Sixteen-year-old Chinese swimming prodigy Ye Shiwen categorically denied doping on Monday after British media raised suspicions about her world record-breaking start to the London Olympics.
Ye shattered Stephanie Rice's mark in the women's 400m individual medley by more than a second, including an astonishing final lap which was faster than US winner Ryan Lochte and Michael Phelps in the men's competition.
"Insane," commented Rice. "I mean I didn't see it, I was way over and behind, so I didn't really see her coming home, but that split coming home was out of control."
With the swim, Ye took nearly seven seconds off her time at last year's world championships. And in Monday's 200m medley semi-final, she clocked 2min 8.39sec -- the quickest in the world this year.
But the Zhejiang youngster, who announced herself on the global stage with the 200m medley world title last year, said there was nothing untoward.
"There is no problem with doping, the Chinese team has a firm policy so there is no problem with that," she said.
Ye was put on the spot after leading British media pounced on her performances, pointing to China's record of state-sponsored doping in the 1980s and 1990s.
"Ye's amazing time for freestyle leg scarcely credible," read a headline in The Times, which noted that the youngster was a former team-mate of Chinese swimmer Li Zhesi, who was barred from the Olympics over blood-booster EPO.
"Chinese swimming has such a shameful history of doping that any remarkable achievement by one of its athletes is inevitably met with cynicism," remarked the Daily Telegraph.
"A whiff of turtle blood in the water," added the mass-market Daily Mail, referring to the infamous supplements given to China's drug-tainted athletes in the 1990s.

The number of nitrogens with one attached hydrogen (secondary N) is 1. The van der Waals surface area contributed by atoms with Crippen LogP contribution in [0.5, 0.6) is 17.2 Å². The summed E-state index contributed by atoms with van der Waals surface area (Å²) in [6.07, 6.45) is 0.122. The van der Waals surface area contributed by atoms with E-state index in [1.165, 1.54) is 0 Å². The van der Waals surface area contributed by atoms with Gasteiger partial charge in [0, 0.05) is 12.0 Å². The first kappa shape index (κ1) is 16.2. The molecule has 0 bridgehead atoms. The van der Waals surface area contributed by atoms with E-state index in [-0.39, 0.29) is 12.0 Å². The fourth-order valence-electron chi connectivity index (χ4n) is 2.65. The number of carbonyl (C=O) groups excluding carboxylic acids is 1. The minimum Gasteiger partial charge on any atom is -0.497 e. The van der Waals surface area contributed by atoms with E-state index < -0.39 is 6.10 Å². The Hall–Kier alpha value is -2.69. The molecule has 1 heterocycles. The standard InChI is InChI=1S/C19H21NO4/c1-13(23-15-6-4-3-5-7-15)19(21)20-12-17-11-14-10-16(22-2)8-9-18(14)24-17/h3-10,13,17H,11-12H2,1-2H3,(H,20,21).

Ye's competitors largely steered clear of the controversy. "I have no idea, I mean I wouldn't want to get into that at all, but a 58sec (final 100m) is an insanely fast swim," said Rice.
Zimbabwe's Kirsty Coventry, second-quickest in the morning 200m medley heats -- but still more than one-and-a-half seconds behind Ye -- said Ye was the product of years of investment and training by China's team.
"In the lead-up to Beijing (Olympics) everyone thought they were going to be great, and I think they were good but I think it's now you're really starting to feel the effects with everything they've done leading up to 2008," Coventry said.
Britain's Mark Foster said it was not unheard of for growing teenage swimmers to make huge improvements in a short space of time.
And Arne Ljungqvist, medical commission chief for the International Olympic Committee, called the speculation "sad."
"For me, it is very sad that an unexpected performance is surrounded by suspicions," he told a briefing.
"I mean to raise suspicion immediately when you see an extraordinary performance -- to me it is against the fascination of sport.
"To suspect someone for having done something because he performed extraordinarily is a bit sad for Olympic sport."
China, who only won one swimming gold at Beijing 2008, took two on the first two days in London through Ye and men's 400m freestyle winner Sun Yang.